I would recommend not following at any particular car length. The prevailing rule is follow at 2 seconds when in a car, and 4 seconds when in a truck (big rig). If your speeds go past 70 mph increase your following time by 2 seconds (and watch out for the Highway Patrol).

Good luck with your car, and try to take this accident in stride. As bad or angry as you may feel, use it as a learning experience, to never let it happen to you again.

-George

Drive'em like you own 'em. - ....................04 DTS............................

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In Michigan it would depend on the mood of the officer that came to the scene. Both parties could get a ticket. Her for not retaining control of her vehicle and you for following too close for conditions. A couple of weeks ago I rolled my Geo metro while dodging a deer and very much could have gotten a ticket for not having complete control of the car. In Michigan, you are not supposed to swerve for a deer which the officer stated to me. I rebuted with the fact that it is a Geo Metro, a car that sits low to the ground and with a hood the slopes down to the bumper. I told her that there was no way that I would hit a deer with that car because there is a good chance that it would launch up the hood and through the windshield into the passenger compartment. One of the paramedics concured with my theory and she did not issue a citation.

Caddy_Grill.jpg2008 DTS
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I am glad that both of you are o.k.. Unfortunatly I have to agree with the majority in that you were following too close for the conditions. If you were following far enough behind you should have gotten stopped. I have seen it time and time again, people follow other people too close in bad conditions. You said there was no place to go, what about the berm or ditch.

I was following someone in a car once, it was a couple and they were kissing. I looked through their car and saw that the person in front of them had there brakes on to turn so I slowed down. Well the kissing couple were destracted just long enough to hit her when she turned. The driver that hit her claimed she did not have her signal on, but when we looked the signal was still on.

I realize sometimes we do not like to admit we messed up, but in your case I think you should claim some responsibility. We all make mistakes and sometimes we have to pay for it. Sorry I know it is not what you want to hear.

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As someone who married an insurance adjuster...(It was late and I was drunk)...

The majority here are correct and you will probably be hit with 100%. Sorry about the bad news. Oh and she asked me to add that you shouldn't confuse liability and legality they are related but can be different.

For example... Driver A turning left slams into Driver B who is going straight through the intersection... lets say Driver B was doing 20MPH over the speed limit and tells the attending officer this fact... Guess what will happen...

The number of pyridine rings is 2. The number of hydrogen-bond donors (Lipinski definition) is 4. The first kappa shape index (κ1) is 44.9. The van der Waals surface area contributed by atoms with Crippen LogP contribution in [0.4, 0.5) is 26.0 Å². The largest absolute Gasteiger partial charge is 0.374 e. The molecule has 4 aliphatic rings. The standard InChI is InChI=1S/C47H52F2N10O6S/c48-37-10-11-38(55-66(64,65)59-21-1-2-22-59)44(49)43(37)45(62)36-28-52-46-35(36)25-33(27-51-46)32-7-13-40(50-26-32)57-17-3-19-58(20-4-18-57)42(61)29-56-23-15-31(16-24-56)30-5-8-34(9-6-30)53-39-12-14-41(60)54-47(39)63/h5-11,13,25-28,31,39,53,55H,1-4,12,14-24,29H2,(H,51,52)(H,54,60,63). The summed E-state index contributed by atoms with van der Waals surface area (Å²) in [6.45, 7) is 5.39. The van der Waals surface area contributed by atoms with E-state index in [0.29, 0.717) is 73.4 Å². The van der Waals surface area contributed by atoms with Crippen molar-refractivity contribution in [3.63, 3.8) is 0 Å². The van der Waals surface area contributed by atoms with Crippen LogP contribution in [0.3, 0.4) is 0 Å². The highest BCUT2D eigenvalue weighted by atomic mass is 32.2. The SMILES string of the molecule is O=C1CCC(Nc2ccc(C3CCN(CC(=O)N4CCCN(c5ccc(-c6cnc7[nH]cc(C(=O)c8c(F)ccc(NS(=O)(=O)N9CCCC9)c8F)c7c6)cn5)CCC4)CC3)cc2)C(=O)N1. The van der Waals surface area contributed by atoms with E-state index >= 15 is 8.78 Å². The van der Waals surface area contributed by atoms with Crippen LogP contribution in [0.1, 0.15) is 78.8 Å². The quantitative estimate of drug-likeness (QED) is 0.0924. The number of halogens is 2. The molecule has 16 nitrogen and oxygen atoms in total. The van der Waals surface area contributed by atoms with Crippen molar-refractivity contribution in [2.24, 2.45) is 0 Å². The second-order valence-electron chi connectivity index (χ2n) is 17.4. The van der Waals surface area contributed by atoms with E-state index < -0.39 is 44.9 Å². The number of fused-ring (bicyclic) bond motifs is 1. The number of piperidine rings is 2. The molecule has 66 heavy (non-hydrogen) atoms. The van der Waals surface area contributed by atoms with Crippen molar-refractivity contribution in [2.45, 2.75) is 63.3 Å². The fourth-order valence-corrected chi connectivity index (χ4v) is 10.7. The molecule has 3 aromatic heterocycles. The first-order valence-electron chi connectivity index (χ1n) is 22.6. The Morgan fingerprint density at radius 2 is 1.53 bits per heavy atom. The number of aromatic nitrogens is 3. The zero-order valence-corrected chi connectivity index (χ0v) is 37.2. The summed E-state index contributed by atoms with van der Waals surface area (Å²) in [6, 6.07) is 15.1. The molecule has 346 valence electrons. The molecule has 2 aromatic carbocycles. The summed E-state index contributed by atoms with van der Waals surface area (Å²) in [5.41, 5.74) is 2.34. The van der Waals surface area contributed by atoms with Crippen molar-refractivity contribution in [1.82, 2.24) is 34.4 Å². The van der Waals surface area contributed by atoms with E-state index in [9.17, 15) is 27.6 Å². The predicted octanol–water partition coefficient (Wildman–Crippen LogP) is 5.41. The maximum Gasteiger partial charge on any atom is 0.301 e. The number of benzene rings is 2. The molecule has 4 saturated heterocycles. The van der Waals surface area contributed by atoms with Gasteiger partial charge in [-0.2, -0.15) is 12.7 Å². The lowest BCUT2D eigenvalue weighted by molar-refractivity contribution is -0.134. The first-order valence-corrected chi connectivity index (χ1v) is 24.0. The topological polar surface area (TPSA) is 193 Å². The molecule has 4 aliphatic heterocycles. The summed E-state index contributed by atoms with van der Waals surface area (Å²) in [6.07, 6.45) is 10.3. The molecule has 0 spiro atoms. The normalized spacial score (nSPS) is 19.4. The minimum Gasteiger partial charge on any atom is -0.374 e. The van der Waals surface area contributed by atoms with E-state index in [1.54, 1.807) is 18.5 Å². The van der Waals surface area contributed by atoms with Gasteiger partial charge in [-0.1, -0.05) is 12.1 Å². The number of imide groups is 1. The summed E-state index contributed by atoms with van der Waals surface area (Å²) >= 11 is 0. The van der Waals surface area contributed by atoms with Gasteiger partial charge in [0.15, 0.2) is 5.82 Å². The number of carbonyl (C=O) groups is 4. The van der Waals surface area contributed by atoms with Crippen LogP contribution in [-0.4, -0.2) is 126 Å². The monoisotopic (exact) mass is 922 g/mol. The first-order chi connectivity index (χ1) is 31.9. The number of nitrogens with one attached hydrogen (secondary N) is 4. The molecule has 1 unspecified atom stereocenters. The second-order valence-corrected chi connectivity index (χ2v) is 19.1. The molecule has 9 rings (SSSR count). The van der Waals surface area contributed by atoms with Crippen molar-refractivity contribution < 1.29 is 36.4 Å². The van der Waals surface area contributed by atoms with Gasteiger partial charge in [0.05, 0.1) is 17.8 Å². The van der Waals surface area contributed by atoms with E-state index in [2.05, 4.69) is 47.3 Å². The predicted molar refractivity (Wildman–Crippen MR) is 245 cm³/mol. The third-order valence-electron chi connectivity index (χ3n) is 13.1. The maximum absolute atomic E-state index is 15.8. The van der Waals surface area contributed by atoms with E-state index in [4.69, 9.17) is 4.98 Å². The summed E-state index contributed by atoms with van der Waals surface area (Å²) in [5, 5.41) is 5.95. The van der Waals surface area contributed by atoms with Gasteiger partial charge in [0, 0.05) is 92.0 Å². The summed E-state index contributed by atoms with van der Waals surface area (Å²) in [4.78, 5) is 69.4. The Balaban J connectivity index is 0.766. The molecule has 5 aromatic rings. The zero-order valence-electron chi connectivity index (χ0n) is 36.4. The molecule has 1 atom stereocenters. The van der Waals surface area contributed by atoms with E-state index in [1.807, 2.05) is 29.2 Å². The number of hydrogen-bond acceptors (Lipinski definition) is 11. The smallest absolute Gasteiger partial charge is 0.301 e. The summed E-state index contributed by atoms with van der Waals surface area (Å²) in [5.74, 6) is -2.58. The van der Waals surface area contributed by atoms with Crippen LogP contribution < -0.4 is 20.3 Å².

Driver B will get a ticket and Driver A will get 100% of the liability. Why? Because liability law is about what a logical person would do in a given situation... My wife would love claims like this... "But the other driver was speeding" my wife would reply "So you turned left in front of a speeding vehicle... 100%... Next!"...

Other complaints such as the other driver: "had bald tires", "was illegally parked", "stop suddenly", "was going too slow", "was going to fast"...etc etc. etc. usually had little impact (sorry about the bad pun) on liability...

caddy.jpg

Easin' down the highway in a new Cadillac,

I had a fine fox in front, I had three more in the back

ZZTOP, I'm Bad I'm Nationwide

Greg

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Caddyman;

Unless I missed something:

"You were going between 7 and 10 mph, and following 2- 3 car lengths behind and the car in front of you spins out."

Wow, It's hard for me to fathom why you would be charged. With that rational did everyone involved in the pile up on I80 in PA a few days ago get charged ... because these folks obviously wern't in control of their vehicles (... neither was the $hit bird who was driving the rig that jack-kniffed that triggered the event)?

3 car lengths at 7 MPH (best case scenairo) that's a pretty good cushion, though I would add more depending how icy/snowy it was as well as the terrain, flat, hilly, curves ... etc.

OynxSTS:

If you get a chance it would be interesting to hear who's liabile when someone cuts in/pulls out in front of you and then gets on the brakes thus creating a rear end collision.

JIm

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Thats hard to tell I know that 9 out of 10 its the person followings fault but in your case it could be different story do to her tires and the fact that there was slippery roads make it even better. Good luck.

user posted image

Defending Northstar perf a qtr mile at a time!!!!

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Yea I understand the whole rea-ender thing. If had rear ended her, for almost any reason, it would be my fault, but the principle reason/cause of the accicedent was her conscience neglegence of driving an unsafe, illegal, ill-suited car in snaow and ice with BALD tires!

If she had proper tires, and proper tread depth, so on, she would not have lost control, that is my argument. Bear in mind that onthe street it happened has a cement median to the left and a cemet road-noise blocker ont he right (10 feet+ high) so there was no where to "turn off"